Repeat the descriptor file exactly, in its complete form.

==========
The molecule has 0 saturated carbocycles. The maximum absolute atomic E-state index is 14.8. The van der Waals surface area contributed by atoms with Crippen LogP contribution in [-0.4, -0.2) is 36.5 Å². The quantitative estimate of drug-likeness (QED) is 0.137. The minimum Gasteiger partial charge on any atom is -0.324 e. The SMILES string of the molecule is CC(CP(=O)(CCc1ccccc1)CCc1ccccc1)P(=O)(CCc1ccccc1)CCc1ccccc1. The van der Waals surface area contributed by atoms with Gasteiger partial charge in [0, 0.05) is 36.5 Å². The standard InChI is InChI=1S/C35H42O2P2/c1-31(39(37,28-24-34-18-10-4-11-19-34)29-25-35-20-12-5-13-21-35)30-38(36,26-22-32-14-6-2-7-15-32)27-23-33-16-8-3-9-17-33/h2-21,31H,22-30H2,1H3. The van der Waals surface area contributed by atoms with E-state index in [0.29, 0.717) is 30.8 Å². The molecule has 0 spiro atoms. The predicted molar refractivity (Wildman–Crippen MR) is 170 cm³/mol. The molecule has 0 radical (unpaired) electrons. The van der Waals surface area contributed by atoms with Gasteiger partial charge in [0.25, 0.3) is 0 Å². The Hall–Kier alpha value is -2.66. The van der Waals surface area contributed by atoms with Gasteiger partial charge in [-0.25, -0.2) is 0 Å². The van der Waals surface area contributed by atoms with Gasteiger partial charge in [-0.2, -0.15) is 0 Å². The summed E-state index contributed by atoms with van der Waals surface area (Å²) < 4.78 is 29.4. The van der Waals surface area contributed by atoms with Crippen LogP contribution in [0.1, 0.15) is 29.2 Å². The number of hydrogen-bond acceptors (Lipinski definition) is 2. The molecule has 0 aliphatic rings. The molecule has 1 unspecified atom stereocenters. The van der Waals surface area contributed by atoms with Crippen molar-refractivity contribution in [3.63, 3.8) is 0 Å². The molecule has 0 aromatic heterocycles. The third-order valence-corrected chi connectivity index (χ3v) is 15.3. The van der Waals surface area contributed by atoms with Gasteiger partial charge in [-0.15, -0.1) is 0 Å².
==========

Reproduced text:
The molecule has 0 saturated carbocycles. The maximum absolute atomic E-state index is 14.8. The van der Waals surface area contributed by atoms with Crippen LogP contribution in [-0.4, -0.2) is 36.5 Å². The quantitative estimate of drug-likeness (QED) is 0.137. The minimum Gasteiger partial charge on any atom is -0.324 e. The SMILES string of the molecule is CC(CP(=O)(CCc1ccccc1)CCc1ccccc1)P(=O)(CCc1ccccc1)CCc1ccccc1. The van der Waals surface area contributed by atoms with Gasteiger partial charge in [0, 0.05) is 36.5 Å². The standard InChI is InChI=1S/C35H42O2P2/c1-31(39(37,28-24-34-18-10-4-11-19-34)29-25-35-20-12-5-13-21-35)30-38(36,26-22-32-14-6-2-7-15-32)27-23-33-16-8-3-9-17-33/h2-21,31H,22-30H2,1H3. The van der Waals surface area contributed by atoms with E-state index in [0.29, 0.717) is 30.8 Å². The molecule has 0 spiro atoms. The predicted molar refractivity (Wildman–Crippen MR) is 170 cm³/mol. The molecule has 0 radical (unpaired) electrons. The van der Waals surface area contributed by atoms with Gasteiger partial charge in [0.25, 0.3) is 0 Å². The Hall–Kier alpha value is -2.66. The van der Waals surface area contributed by atoms with Gasteiger partial charge in [-0.25, -0.2) is 0 Å². The van der Waals surface area contributed by atoms with Gasteiger partial charge in [-0.2, -0.15) is 0 Å². The summed E-state index contributed by atoms with van der Waals surface area (Å²) < 4.78 is 29.4. The van der Waals surface area contributed by atoms with Crippen LogP contribution in [0.1, 0.15) is 29.2 Å². The number of hydrogen-bond acceptors (Lipinski definition) is 2. The molecule has 0 aliphatic rings. The molecule has 1 unspecified atom stereocenters. The van der Waals surface area contributed by atoms with Crippen molar-refractivity contribution in [3.63, 3.8) is 0 Å². The molecule has 0 aromatic heterocycles. The third-order valence-corrected chi connectivity index (χ3v) is 15.3. The van der Waals surface area contributed by atoms with Gasteiger partial charge in [-0.15, -0.1) is 0 Å².